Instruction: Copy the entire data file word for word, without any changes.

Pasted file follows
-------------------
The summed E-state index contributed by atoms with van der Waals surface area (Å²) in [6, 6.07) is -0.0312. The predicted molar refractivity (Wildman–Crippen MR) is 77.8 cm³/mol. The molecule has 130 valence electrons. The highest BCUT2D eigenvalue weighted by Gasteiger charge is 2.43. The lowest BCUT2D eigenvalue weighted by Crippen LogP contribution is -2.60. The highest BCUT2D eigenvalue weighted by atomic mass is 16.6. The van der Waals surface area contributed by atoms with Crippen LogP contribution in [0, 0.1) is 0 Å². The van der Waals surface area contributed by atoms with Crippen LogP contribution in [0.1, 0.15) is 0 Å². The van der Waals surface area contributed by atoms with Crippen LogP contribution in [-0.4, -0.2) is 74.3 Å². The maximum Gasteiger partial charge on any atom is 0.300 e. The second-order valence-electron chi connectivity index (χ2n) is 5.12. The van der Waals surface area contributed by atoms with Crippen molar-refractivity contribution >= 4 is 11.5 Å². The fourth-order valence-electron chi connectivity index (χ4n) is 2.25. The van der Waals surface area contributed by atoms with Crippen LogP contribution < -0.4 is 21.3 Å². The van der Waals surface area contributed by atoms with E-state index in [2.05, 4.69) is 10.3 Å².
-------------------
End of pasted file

The summed E-state index contributed by atoms with van der Waals surface area (Å²) in [6, 6.07) is -0.0312. The predicted molar refractivity (Wildman–Crippen MR) is 77.8 cm³/mol. The molecule has 130 valence electrons. The highest BCUT2D eigenvalue weighted by Gasteiger charge is 2.43. The lowest BCUT2D eigenvalue weighted by Crippen LogP contribution is -2.60. The highest BCUT2D eigenvalue weighted by atomic mass is 16.6. The van der Waals surface area contributed by atoms with Crippen LogP contribution in [0, 0.1) is 0 Å². The van der Waals surface area contributed by atoms with Crippen LogP contribution in [0.1, 0.15) is 0 Å². The van der Waals surface area contributed by atoms with Crippen LogP contribution in [-0.4, -0.2) is 74.3 Å². The maximum Gasteiger partial charge on any atom is 0.300 e. The second-order valence-electron chi connectivity index (χ2n) is 5.12. The van der Waals surface area contributed by atoms with Crippen molar-refractivity contribution >= 4 is 11.5 Å². The fourth-order valence-electron chi connectivity index (χ4n) is 2.25. The van der Waals surface area contributed by atoms with Crippen LogP contribution < -0.4 is 21.3 Å². The van der Waals surface area contributed by atoms with E-state index in [2.05, 4.69) is 10.3 Å².